Tel: +65 6274 0472 

Find out more at www.skylineluge.com or at their Facebook Page https://www.facebook.com/skylinelugesentosa.

While you're at Sentosa, don't forget to check out the Sentosa Buskers Festival which is on this week from 6 to 14 Sep 2014! We had a lot of fun at the festival last year. (Click for last year's pictures!) In fact, when we saw the banners on a recent visit to Sentosa, Noey excitedly started recounting the acts he'd watched last year. Unfortunately he was a bit under the weather in the weekend so we were not able to go down and will be leaving on holiday later this week so I think we will be missing this year's edition. But if you're in town, do check it out. It is a lot of fun for the family!

* We thank Skyline Luge Sentosa for the media invitation and sponsorship of the giveaway passes. All opinions are, as always, authentically our own.

Friday, September 05, 2014

Teachers' Day 2014

I was in the process of preparing cards for the kids for Teacher's Day when Mei came by to see what I was doing. Looking over my shoulder, she pointed at the words on the card. To my enormous surprise, she read, "THANK YOU".

Her being able to read those words was one of those instances of the many things I have to thank her teachers for teaching her over this past year. Both children have been very blessed this year with good teachers who have helped nurture them, and who have seen them grow and mature in different ways. They have really enjoyed this term, which had a Lego theme that they could both relate to very well! We attended Noey's project day and saw the video that Mei came back with showing her learning activities over this term and were just bowled over by all that they had done with their teachers these past few months.

So when it came to their Teachers' Day gifts this year, I thought it was only apt that we gave them… Lego! We gave their principal this Lego calendar and customised a few minifies to go along with it. I also "dressed" the Lego kids in their kindy PE kit, which I thought she might appreciate.


The teachers got photo frames, and I slotted in a card from the kids into each of them. Noey helped me with some of the Lego building as the effort part of his gift while Mei just kept running away with my minifigs! But we got everything together in the end.


The parents were tasked to put together food and activities for the teachers for individual class celebrations in school. I think we did well with the food -- there was a veritable feast, especially for Noey's class! Some classes also put up song items which were very cute. But after all the eating, when parents were scratching their heads over what to do with all the children, it was still up to the teachers who organised games on the spot and kept the children happy and entertained.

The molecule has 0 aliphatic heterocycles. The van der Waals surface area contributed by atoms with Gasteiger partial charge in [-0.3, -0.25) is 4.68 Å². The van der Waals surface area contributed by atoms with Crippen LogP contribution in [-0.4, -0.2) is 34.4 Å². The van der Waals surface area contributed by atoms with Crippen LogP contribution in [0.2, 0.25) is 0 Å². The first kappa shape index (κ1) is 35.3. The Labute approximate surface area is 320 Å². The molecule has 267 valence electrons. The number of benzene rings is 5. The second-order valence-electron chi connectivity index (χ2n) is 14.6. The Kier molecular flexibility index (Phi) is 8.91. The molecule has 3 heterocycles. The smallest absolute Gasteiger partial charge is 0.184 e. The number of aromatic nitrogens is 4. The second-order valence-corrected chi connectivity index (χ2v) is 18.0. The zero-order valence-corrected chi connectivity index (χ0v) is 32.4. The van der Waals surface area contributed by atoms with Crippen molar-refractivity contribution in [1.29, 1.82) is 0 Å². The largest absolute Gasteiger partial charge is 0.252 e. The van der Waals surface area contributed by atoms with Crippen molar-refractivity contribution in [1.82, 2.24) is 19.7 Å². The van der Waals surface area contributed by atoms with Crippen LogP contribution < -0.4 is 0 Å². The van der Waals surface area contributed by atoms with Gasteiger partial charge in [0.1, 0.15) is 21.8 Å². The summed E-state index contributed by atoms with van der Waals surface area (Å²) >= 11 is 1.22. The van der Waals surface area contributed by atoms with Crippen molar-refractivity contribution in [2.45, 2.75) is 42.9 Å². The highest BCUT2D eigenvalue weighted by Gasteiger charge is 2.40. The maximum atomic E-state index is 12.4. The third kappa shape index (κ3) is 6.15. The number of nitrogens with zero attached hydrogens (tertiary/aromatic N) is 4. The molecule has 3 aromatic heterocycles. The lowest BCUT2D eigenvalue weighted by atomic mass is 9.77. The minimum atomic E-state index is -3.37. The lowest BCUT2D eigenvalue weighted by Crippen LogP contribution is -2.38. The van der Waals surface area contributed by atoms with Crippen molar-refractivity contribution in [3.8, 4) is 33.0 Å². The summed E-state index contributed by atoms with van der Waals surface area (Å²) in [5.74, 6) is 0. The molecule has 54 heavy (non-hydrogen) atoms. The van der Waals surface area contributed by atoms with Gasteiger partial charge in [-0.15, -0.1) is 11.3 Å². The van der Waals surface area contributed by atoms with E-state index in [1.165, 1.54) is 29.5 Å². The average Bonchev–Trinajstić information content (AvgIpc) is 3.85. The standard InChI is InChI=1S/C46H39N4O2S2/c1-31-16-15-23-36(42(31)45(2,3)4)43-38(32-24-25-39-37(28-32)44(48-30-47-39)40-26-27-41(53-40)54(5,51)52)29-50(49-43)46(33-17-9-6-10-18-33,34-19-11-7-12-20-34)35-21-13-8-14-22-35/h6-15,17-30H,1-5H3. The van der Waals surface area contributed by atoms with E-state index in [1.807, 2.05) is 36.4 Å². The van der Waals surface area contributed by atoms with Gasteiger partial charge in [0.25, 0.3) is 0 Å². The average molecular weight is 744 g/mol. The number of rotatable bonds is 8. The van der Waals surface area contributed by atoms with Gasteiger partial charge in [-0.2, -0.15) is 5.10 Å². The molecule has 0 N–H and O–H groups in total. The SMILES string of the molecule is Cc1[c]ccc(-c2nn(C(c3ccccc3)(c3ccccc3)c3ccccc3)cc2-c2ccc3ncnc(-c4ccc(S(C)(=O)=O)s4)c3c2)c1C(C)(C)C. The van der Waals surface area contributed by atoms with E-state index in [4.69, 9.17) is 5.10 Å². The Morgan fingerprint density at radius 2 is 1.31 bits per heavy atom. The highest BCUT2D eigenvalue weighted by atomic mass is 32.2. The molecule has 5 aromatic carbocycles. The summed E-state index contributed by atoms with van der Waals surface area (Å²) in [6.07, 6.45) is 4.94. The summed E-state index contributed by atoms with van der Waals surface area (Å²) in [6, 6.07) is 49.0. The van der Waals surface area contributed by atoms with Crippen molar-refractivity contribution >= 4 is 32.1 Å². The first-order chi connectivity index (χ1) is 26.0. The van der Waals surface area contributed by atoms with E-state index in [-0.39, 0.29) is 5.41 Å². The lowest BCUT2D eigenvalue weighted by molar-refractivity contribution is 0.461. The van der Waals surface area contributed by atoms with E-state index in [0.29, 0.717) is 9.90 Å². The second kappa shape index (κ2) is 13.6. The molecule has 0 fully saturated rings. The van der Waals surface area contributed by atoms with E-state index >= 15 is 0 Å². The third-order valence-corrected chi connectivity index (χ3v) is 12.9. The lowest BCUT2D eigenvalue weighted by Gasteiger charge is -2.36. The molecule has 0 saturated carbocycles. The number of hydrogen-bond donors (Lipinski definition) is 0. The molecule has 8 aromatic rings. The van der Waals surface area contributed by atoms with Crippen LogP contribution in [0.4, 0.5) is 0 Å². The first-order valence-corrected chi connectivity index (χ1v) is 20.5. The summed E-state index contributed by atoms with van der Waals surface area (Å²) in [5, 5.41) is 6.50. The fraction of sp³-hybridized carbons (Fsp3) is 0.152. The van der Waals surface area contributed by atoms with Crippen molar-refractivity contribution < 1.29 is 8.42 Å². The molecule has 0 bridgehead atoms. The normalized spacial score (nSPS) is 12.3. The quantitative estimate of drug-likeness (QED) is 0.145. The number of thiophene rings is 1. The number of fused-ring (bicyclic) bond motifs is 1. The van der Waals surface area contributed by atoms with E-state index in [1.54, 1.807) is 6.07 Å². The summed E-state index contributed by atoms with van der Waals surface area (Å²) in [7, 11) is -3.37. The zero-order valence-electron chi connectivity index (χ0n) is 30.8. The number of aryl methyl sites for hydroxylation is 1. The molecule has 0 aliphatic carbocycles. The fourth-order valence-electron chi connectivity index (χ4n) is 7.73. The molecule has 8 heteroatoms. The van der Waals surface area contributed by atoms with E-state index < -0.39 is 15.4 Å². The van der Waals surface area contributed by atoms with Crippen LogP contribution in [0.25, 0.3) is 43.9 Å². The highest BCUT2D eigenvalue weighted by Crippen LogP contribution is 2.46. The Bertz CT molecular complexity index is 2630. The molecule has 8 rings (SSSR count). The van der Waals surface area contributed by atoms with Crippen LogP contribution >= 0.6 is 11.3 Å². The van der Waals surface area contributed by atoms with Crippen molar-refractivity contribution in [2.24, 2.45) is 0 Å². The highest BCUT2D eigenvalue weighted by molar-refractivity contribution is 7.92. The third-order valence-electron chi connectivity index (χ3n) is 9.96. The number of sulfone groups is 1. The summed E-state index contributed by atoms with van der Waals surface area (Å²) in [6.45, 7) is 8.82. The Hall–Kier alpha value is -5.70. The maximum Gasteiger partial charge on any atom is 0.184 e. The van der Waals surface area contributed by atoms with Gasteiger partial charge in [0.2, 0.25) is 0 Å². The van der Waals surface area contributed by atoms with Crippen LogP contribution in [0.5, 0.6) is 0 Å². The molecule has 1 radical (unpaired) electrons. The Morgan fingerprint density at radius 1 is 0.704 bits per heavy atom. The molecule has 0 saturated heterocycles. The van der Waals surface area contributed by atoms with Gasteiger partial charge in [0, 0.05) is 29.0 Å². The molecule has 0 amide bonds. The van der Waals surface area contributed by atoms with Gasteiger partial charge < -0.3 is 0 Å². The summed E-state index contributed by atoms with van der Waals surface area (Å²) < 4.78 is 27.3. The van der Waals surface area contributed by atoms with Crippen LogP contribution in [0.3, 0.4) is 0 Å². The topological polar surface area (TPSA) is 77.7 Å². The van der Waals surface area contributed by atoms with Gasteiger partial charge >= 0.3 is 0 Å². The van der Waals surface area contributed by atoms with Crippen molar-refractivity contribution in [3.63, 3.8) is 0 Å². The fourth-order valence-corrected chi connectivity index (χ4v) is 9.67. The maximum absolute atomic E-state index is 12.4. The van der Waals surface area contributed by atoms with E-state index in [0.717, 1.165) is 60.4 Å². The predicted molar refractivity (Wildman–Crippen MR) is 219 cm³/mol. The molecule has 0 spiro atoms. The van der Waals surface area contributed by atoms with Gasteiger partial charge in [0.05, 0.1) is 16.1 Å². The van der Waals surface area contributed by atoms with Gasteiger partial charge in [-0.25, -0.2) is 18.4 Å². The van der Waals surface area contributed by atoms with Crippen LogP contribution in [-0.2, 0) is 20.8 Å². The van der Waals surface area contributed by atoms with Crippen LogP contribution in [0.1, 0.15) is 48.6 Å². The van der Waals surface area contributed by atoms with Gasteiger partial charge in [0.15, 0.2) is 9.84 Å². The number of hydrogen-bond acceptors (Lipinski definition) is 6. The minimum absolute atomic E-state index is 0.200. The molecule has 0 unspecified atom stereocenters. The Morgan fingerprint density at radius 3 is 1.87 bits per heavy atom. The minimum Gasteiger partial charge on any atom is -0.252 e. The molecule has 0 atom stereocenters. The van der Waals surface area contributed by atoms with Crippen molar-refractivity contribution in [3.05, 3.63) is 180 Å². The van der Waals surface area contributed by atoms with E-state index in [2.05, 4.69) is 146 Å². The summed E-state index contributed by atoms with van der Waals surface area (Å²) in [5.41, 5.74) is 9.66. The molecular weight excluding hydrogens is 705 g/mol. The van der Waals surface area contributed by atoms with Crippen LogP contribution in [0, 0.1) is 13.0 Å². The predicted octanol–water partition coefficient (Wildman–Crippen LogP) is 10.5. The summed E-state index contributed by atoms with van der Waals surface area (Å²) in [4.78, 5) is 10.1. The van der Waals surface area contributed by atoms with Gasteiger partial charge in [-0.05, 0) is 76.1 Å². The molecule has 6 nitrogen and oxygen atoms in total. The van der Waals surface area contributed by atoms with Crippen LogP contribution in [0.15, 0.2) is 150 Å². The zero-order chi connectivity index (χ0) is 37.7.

It takes someone with a certain gift and heart for children to be a teacher. Thank you to all the wonderful teachers out there -- thank you for loving our children. 

Happy Teachers' Day!

Thursday, September 04, 2014

Disney's Planes: Fire & Rescue

I know one of the things that my husband misses badly about our days pre-Noey and Mei days is the cinema. The man is quite a movie buff but we now honestly don't have the luxury of time (nor the energy, really!) to catch movies in the cinema as regularly as we used to. These days we are resigned to waiting for the later release of films for home theatre and watching them on our own screens, if we get round to watching them at all!

So I am always really pleased when a movie that the whole family can watch together is released -- like Disney's latest movie release Planes: Fire & Rescue.

Planes Fire  Rescue

Confession: It was only when I got notice that we'd be attending the movie premiere of Planes: Fire & Rescue that we finally got round to watching the first Disney Planes movie. I rented the DVD for the kids so that we could all get up to speed on the story of how Dusty Crophopper reached beyond himself and became a racing champion. Having watched both movies however, I can safely say that there is no need for you to have watched the first movie to appreciate the second. While Planes: Fire & Rescue picks up the story where Planes left off, it introduces a new cast of characters and embarks on a new storyline.

In this movie, Dusty Crophopper is a world-famous air-racer at the peak of his career when, following an incident during a training run, he learns that his gearbox is irreparably damaged and he would never race again. When the need arises for a second fire-fighter in Dusty's hometown of Propwash Junction, Dusty steps up and enters the world of aerial firefighting. He joins forces with veteran fire-and-rescue helicopter Blade Ranger and his courageous team, including spirited air tanker Dipper, heavy-lift helicopter Windlifter, ex- military transport Cabbie and a lively bunch of brave all-terrain vehicles known as The Smokejumpers. Together, the fearless team battles a massive wildfire and Dusty learns what it takes to become a true hero.

Planes fire and rescue RGB blade rangerPlanes fire and rescue RGB dipper
Planes fire and rescue RGB windlifterPlanes fire and rescue RGB cabbie
Planes fire and rescue RGB smokejumpersPlanes fire and rescue RGB smokejumpers

The kids were tremendously excited to watch this show, and i'm glad we were not disappointed. While the storyline was rather formulaic, it was also earnest and a meaningful tribute to the work of firefighters, true heroes who risk their lives daily for people they don't know. I thought the opening tribute at the start was a nice touch. Planes: Fire & Rescue is also a movie about second-chances and pushing beyond your limits to be more than you were born (or in this case, made) to be, a lesson that would resonate with many parents and is indeed a lesson which I would want my kids to learn.